How to Organize Photo Reference: Part 2

Last week, I talked about my organizational system for photos and slides. This week, I’ll discuss my digital reference library. In photography, digital methods have become the dominant player. As many manufacturers have dropped consumer film production altogether, if you haven’t made the transition to digital yet, the time will come when you must.

Digital photography is an economical way to capture a large volume of reference material, and it allows for accessible filing on a personal computer. As the cameras get more sophisticated (and affordable), it becomes easier to acquire quality reference material at very little expense. After the initial equipment purchases, there are no film or developing expenditures required.

A few years ago I decided to migrate to digital for my studio reference material. As the images started to accumulate, I considered the best way to organize them for easy access and decided to adopt a similar system to the one I’d been using for film. I created folders on my computer labeled “reference images”, and I created subfolders with specific dates and locations for each set of digital 
images. It’s a good idea, in case of a computer malfunction, to have back-ups of all these valuable files. You can burn disks or acquire an external hard drive to save these image files. You only have to experience one computer meltdown to realize how important this step is! Opening these folders with a computer program that has a  “contact sheet layout” makes it easy to quickly scan through hundreds of individual images. Almost all of the photographic programs available, even the inexpensive ones, have this capability.

16-monitor-image.jpgAfter you select the image you want to paint, you can choose to print it on a standard home printer or take it to a photography lab for processing with professional equipment. To duplicate the experience of working from slides, many artists are investing in a studio computer and monitor, and forgoing the hassle and expense of printing altogether. Large flat-screen monitors have become very affordable and relegating an old computer to studio duty can create an economical setup. Flat screen monitors don’t suffer from image-burn the way older CTR (TV-like) monitors do, making them a better choice. My monitor sits next to my easel (see photo), replacing the Telex Caramate slide projector I had used for years. Since these are digital images, you can easily save a copy of a selected image in another folder for quick reference without disturbing the original file. This facilitates easy access of reference images without having to spend a lot of precious time hunting.

With a little knowledge of your photographic programs, you can make minor adjustments to the image creating a more useful reference. With a flick of my finger, I can zoom in and analyze a specific area or make the image black and white, allowing for study of the major value shapes. An added benefit is to set the monitor to go to screensaver after 20 minutes. When you see the swirling colors on the screen—take a break, step back and analyze the painting from a distance—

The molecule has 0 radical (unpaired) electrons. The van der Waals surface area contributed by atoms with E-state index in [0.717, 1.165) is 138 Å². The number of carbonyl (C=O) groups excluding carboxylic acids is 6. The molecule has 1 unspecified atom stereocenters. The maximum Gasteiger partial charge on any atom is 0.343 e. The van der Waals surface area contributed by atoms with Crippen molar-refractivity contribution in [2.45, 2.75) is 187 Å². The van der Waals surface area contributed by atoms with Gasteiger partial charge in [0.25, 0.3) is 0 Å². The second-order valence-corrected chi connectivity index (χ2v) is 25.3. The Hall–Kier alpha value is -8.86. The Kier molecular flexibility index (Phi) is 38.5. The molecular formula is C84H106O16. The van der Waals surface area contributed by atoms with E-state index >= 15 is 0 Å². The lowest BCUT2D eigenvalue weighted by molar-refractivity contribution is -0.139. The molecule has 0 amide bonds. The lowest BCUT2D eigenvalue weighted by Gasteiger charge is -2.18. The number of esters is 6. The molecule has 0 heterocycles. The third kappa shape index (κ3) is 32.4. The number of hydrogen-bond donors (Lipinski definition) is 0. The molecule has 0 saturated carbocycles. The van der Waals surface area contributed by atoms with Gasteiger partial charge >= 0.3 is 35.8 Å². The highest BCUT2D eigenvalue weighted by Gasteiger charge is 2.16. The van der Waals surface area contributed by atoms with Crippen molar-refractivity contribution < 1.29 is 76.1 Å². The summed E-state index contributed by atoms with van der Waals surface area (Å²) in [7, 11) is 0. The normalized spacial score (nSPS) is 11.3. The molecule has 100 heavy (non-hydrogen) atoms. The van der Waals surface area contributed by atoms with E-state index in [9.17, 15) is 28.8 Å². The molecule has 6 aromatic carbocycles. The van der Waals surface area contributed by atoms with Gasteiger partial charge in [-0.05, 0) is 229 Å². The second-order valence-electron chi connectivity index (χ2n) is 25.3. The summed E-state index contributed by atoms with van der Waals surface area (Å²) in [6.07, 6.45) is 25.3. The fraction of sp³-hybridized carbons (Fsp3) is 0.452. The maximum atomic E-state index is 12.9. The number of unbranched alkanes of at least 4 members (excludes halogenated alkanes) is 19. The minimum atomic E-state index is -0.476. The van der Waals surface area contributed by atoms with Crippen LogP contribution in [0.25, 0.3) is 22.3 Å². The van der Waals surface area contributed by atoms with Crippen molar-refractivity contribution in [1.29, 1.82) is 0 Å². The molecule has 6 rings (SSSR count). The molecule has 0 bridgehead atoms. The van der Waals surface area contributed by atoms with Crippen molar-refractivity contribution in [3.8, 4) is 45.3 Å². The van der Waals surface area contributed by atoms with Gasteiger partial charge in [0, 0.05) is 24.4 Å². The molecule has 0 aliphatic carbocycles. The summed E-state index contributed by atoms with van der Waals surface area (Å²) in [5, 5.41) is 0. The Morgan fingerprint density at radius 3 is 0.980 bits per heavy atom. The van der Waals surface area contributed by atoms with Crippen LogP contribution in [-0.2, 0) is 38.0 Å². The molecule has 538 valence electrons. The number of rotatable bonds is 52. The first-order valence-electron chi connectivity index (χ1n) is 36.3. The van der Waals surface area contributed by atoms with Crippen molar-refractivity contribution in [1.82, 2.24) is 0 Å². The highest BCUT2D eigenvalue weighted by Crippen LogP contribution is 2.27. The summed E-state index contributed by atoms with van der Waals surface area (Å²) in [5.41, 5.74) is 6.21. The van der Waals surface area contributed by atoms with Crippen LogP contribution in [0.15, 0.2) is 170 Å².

then move the mouse bringing the image back on the screen for another session. This has become an invaluable tool in stopping me from over working a painting.

Even though I will always crave the experience of working directly en plein air—I have found the use of an organized filing system and digital monitor a nice alternative when working in my studio.

You may also like these articles:

3 thoughts on “How to Organize Photo Reference: Part 2

  1. Kim

    I use a digital photo frame for indoor work. It is nicely illuminated and I don’t have to use my computer (I do that all day at work – I don’t want to go near it in my free time!)

  2. Katherine

    You can’t have too many back-ups! I have an external hard drive for back-ups plus I also upload virtually everything to a photo archive site. There’s also the question of how we transfer everything on at some point to the next ‘new’ method for recording and storing images.

    I’ve come to the conclusion that for some subject matter it’s best to only categorise according to the features which actually matter. For example, some places I visit again and again – and it really doesn’t matter what the date is, especially as the photo file always carries that information anyway. Accordingly I’m now inclining towards organising files by places and seasons.

    With flowers, I’m no longer sure it matters where or when a photo was taken so much as what sort of flower it is. Bigger folders with more files then become more efficient for screening purposes.

    My only caveat though is that I always keep all trip photos together – organised by days on the trip! Makes it much easier to find ‘that image’.

  3. jmay

    I tweak all my photos in Picasa-a free download that is very simple. I learned about Picasa from a friend recently. I don’t know how widely known this info. is but since I learned about it, I share it with all my artist friends. of course, many of them have Photoshop but ‘Picasa’ is a much cheaper alternative for the economically challenged! jsmith

COMMENT